Madonna has been actively working to combat Malawi's troubling education issues since 2006, but this week her efforts were dealt a swift blow when the country's education authorities denied the validity of one of her charitable organization's biggest accomplishments. But the 54-year-old singer is not backing down on her previous statements.
Eunice Kazembe, the Malawi education minister, said that Madonna's organization Raising Malawi, which aims to help the country's 1 million orphans, did not actually construct the 10 schools the group claimed in December to have opened, according to The Independent.
“The schools Raising Malawi claims to have constructed were already in existence,” Kazembe said Thursday. “Raising Malawi only built 10 classroom blocks and not schools. People should know the difference between the two.”
But officials from Raising Malawi told The Huffington Post exclusively that Kazembe's statements are unmerited, saying they are "shocked" by Kazembe's comments.
A source close to the situation, who asked to remain anonymous while still working with the Malawi government, said he believes that Kazembe's statements came as a result of the recent appointment of Malawi President Joyce Banda's sister, Anjimile Oponyo. She now serves as the principal secretary for the Ministry of Education but previously worked with Madonna as CEO and head of the state-of-the-art girls' school the singer was commissioning in Malwai. The school was allegedly never built because of what a report from the affiliated Global Philanthropy Group -- a company that works with organizations to "implement highly-leveraged philanthropic strategies" -- said were Oponyo's "weak management skills." She was thusly fired from the project. Oponyo's dismissal is what the source believes may have played a role in Kazembe's recent statements about Madonna inflating the success of her latest projects.
BuildOn, a nonprofit group that constructs school in developing countries and partnered with Madonna in her efforts, released an official statement on Thursday that refutes Kazembe's claims. The organization said the locations for each of the 10 two-classroom schools that were built were "chosen in partnership with the District Education Manager’s Office in the Kasungu District" of Malawi.
"Each school was constructed in partnership with the communities who will benefit from the structures," the statement reads. "BuildOn and Raising Malawi provided the construction materials, transportation, skilled labor, project management, and construction plans. ... The District of Education Manager’s Office in Kasungu has provided 44 educators for the schools who are now teaching the Ministry’s approved curriculum."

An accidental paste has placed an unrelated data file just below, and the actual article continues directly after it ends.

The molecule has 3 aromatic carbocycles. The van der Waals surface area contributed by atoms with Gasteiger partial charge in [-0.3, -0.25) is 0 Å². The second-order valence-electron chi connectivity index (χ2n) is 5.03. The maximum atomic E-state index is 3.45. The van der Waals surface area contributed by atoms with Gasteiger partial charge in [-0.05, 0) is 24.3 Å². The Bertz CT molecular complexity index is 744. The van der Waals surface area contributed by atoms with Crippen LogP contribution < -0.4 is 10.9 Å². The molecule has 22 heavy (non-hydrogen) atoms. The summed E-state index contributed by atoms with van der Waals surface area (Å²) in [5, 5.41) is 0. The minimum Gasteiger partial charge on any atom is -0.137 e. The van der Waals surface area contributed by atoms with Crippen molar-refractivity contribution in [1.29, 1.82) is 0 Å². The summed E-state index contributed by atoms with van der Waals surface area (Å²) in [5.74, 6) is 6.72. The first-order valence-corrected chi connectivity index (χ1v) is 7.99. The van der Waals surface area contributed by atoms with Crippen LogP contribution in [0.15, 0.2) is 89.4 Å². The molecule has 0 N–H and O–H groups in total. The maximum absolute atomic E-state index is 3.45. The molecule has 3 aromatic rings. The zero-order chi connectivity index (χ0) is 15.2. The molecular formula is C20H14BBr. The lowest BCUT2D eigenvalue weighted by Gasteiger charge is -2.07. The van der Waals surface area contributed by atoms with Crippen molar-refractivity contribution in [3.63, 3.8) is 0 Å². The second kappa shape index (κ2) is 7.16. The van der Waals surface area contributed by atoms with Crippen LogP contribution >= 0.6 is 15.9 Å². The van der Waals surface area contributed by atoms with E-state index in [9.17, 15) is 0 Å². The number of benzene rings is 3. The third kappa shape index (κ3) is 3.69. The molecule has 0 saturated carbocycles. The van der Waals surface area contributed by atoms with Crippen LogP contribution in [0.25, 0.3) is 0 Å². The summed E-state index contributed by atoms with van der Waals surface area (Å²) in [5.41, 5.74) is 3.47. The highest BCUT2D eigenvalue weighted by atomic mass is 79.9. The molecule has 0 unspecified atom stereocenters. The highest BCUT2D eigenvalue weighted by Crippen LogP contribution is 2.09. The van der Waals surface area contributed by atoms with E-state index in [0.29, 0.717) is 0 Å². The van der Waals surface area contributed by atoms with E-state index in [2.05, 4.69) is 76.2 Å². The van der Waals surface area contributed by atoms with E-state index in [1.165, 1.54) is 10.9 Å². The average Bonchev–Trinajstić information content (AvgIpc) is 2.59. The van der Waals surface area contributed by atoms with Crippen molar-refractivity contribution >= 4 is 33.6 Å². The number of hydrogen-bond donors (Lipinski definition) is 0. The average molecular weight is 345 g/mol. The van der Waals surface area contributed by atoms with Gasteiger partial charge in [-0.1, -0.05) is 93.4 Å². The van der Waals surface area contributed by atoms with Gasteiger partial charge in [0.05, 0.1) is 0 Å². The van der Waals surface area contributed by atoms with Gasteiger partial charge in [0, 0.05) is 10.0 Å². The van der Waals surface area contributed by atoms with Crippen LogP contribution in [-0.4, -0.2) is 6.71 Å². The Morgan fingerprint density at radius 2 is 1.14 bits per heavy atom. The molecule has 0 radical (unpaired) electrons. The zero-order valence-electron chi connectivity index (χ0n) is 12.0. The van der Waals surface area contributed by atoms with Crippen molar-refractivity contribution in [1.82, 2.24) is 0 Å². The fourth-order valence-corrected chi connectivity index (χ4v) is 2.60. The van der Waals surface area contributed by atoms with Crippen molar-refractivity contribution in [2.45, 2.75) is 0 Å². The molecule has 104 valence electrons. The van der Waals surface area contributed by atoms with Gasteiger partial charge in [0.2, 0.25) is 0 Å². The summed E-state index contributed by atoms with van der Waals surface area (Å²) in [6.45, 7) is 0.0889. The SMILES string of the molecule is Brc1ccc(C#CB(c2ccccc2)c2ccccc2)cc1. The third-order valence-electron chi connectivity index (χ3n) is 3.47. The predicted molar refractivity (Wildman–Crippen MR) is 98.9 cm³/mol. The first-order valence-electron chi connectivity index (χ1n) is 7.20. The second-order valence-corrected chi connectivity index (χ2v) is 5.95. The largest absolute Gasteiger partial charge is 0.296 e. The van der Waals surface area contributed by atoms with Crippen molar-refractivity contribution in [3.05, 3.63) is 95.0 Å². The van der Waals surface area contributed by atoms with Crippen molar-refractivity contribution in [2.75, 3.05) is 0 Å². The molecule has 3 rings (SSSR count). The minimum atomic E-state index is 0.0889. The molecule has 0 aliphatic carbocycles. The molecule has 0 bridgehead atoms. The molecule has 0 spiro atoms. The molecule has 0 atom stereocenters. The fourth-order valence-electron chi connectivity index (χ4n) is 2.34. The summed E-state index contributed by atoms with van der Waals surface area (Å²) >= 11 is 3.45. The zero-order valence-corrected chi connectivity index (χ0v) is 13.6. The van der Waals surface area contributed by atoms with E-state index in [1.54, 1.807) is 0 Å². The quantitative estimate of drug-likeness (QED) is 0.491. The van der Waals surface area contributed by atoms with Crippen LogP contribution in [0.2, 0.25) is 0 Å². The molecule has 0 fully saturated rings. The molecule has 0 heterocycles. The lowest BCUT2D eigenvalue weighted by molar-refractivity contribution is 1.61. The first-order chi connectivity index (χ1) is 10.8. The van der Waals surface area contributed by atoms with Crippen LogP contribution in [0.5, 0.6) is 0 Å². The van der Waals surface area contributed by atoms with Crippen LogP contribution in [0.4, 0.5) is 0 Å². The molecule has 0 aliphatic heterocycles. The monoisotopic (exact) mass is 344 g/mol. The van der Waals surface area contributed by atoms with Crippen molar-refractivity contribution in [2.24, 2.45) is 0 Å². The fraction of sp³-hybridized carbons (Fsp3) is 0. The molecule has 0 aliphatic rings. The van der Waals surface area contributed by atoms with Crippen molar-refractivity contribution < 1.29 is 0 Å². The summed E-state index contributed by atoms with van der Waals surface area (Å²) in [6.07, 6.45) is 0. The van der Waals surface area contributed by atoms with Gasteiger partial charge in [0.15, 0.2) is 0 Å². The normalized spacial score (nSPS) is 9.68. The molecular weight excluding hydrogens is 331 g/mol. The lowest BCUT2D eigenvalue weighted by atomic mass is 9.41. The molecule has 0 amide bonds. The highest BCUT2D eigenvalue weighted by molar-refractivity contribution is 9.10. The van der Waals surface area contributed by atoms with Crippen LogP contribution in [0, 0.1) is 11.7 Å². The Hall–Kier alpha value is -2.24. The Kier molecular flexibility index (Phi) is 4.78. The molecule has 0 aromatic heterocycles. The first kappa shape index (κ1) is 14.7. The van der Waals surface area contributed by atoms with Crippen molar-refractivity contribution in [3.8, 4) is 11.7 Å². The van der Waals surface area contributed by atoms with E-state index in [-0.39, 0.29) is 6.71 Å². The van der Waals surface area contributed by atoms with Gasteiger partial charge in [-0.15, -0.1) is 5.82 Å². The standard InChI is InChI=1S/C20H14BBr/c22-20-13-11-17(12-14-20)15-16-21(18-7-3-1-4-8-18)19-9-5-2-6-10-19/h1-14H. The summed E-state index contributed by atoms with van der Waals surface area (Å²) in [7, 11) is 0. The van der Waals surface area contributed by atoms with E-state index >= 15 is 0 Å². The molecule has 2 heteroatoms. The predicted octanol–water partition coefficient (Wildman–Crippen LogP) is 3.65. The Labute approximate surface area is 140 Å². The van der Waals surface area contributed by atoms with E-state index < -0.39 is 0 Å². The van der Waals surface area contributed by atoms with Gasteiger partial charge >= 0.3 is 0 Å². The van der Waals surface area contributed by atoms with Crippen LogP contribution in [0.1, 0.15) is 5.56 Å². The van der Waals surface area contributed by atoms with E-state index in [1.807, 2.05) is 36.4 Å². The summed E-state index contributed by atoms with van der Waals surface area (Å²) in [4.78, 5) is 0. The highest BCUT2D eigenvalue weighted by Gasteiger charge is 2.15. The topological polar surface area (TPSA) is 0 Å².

BuildOn had already released a report detailing completion dates, enrollment counts and other information about each of its and Raising Malawi's joint schools.
Raising Malawi had announced in December that its 10 new schools would educate more than 4,800 students in rural villages.
“I am overjoyed that my commitment along with buildOn’s to help educate the children of Malawi has come to fruition,” Madonna said in a statement at the time. “The fact that more than 4,800 children in Malawi will get to go to school next year is a tremendous step forward for their individual growth and the growth of Malawi.”
In March 2012, Reuters reported that the singer had not informed the Malawi government of her plans, leading them to accuse her of being more concerned with her "propping up her global image" than bettering the impoverished African nation. Ministry of Education spokeswoman Lindiwe Chide told Reuters at the time that the government was "fed up" with Madonna.
That March hiccup came not long after government officials in Malawi, where Madonna has adopted two children, publicly scolded the singer for not keeping them abreast of her plans. The singer announced her intent to build the girls' school right outside the country's capital city in 2009, but the plans were scrapped a year later as a result of alleged mismanagement and cost overruns, according to Reuters. Madonna reportedly did not inform the Malawi government of the plan's demise. The New York Times reported that $3.8 million had been spent on the school.
Madonna co-founded Raising Malawi in 2006 with Kabbalah Centre International co-director Michael Berg. She reportedly donated $11 million of her own money to the organization, whose celebrity supporters include Rihanna, Gwyneth Paltrow, Tom Cruise and Gwen Stefani.